What would be the best way to avoid SQL injection on the C#.net platform.

Please post an C# implementation if you have any.


Top 10 things we can do to be safe (No one of these will do it all.)

  1. Adopt the notion that, "All data is evil." All data, even the data stored in the database or on our file system is suspect. Not just data input from apps outside our firewall like query strings, form fields, cookies, etc. Anything can be used to compromise a system.

  2. Don't rely on client-side validation of javascript or html field lengths or even server-side web APIs that use client-side validation. Use it to improve usability, but don't rely on it as the sole guard. Know how validators provided by APIs like NET work. Don't take them for granted. There are ways around them.

  3. Do positive matching to catch all data as it goes in. If the Data matches character ranges of a regular expression, then it's okay. This disallows weird unicode characters into our database that might accidentally delimit something in sql or create other problems like Homographic XSS/Phishing Attacks. In contrast, Negative matching requires lists of all the bad characters, which seem to grow all the time. This is a bad approach. Positive matching is better. We reject bad data, don't sanitize or escape it.

  4. When possible, consider filtering, flagging, or catching string data with "update", "delete", "drop", "select", "alter", etc. This may not be possible given the nature of the string. "1212 Lemondrop Ln", "Waltersburg, PA", and "Table Rock, NE" are valid address fields. Running a daily scan of all table data for fields that match any of these could reveal delayed attacks or vulnerabilties. Also logging, ip banning, email alerts, etc etc could be used as the data comes inbound.

  5. Use stored procedures and/or parameterized queries as much as possible. Avoid dynamic sql both in db client code and in sql. (Avoid exec statements with dynamic code with external sections in your stored procedures!!!) Parameterization will escape string terminators like the apostrophe, catch field lengths, and type check. We can't always rely on the APIs that provide parameterization to be perfect, but they are written by people much more aware of database idiosyncracies than most of us.

  6. Be sure that no stray code is sitting around in a world readable/executable web directory. If it's not part of the active site, archive it somewhere secure and delete it from public view. Same goes for unused stored procedures.

  7. Stay up to date on the database APIs. Some ways of executing SQL statements in some APIs are not as secure as others.

  8. Store passwords securely with one-way encryption. This way, a table dump of usernames and passwords should still keep people out.

  9. Harden the server in all the usual ways. For example, when possible, give least privilege on database tables. Limit access of web server database accounts strictly to the tables in question. Use read only as much as possible. Create multiple accounts that create a divide between the access rights of public and in-house/trusted traffic.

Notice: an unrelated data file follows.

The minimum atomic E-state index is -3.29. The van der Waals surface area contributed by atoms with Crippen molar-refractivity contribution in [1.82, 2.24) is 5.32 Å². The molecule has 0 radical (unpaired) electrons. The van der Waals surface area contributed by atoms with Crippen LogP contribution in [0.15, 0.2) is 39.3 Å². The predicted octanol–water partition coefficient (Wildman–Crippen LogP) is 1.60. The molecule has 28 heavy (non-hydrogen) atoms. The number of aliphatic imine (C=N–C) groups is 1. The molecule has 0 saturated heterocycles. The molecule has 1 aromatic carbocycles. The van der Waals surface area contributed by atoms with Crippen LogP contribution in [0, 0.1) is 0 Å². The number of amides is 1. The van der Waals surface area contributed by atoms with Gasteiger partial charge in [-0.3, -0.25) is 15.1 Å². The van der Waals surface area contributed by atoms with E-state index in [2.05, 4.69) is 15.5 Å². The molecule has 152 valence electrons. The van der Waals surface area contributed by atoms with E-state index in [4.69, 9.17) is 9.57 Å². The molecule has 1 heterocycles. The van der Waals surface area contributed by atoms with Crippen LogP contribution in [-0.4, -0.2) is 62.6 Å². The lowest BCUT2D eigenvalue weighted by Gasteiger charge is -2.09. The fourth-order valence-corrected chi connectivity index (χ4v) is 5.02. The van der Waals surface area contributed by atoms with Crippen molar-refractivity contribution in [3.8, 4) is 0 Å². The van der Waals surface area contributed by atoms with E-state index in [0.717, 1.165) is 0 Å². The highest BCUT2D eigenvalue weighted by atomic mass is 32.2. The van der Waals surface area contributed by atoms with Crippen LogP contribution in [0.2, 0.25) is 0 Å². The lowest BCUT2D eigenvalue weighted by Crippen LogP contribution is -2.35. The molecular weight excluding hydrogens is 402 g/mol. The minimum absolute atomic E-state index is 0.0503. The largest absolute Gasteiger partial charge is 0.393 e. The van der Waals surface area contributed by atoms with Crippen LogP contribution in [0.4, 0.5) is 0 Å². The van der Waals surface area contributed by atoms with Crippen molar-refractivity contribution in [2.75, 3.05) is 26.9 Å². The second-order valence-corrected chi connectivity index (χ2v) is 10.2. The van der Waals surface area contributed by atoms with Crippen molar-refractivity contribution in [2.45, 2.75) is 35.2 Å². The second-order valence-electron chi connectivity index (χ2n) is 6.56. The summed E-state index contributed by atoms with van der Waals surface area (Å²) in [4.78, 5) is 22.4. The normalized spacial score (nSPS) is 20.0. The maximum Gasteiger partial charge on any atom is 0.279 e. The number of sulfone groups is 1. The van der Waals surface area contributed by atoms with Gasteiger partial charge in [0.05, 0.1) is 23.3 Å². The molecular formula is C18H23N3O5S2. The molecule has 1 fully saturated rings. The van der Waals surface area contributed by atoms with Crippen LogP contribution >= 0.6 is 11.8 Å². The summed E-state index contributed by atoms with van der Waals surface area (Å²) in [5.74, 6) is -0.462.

10. Catch errors gracefully. This goes for all code, not just code that uses the database. Sql injection attacks specifically do rely on error messages however and so it's desirable to hide as much as is possible about the database from the public. Always write code that handles exceptions or empty datasets in a vanilla fashion as to reveal as little as possible about what type of database we're using, what the fields are in our tables, or how what kind of queries we're running. Log errors on the server. Even in the non-database code, it's best to keep quiet about third party components, file folder structures, other services we may be running, etc. Giving malacious users as little information as possible is key to keeping them clueless.

And #11, always revisit/revise this list. Always be up to date. Be proactive. Make it an upfront priority and requirement, not an after thought.


There's no algorithm needed - just don't use string concatenation to build SQL statements. Use the SqlCommand.Parameters collection instead. This does all the necessary escaping of values (such as replacing ' with '') and ensures the command will be safe because somebody else (i.e. Microsoft) has done all the testing.

e.g. calling a stored procedure:

using (var connection = new SqlConnection("..."))
using (var command = new SqlCommand("MySprocName", connection))
    command.CommandType = CommandType.StoredProcedure;
    command.Parameters.AddWithValue("@Param1", param1Value);
    return command.ExecuteReader();

This technique also works for inline SQL statements, e.g.

var sql = "SELECT * FROM MyTable WHERE MyColumn = @Param1";
using (var connection = new SqlConnection("..."))
using (var command = new SqlCommand(sql, connection))
    command.Parameters.AddWithValue("@Param1", param1Value);
    return command.ExecuteReader();
  • 1
    You must also ensure that any stored proc you call does not build un-paramaterised SQL. – pipTheGeek Oct 30 '08 at 12:41
  • Indeed that's true - the rule that you must not use string concatenation applies for stored procedures too (or if you really have to use concatenation, then build a parameterised query using concatenation and then execute it with sp_executesql providing the values as parameters to that). – Greg Beech Oct 31 '08 at 1:35

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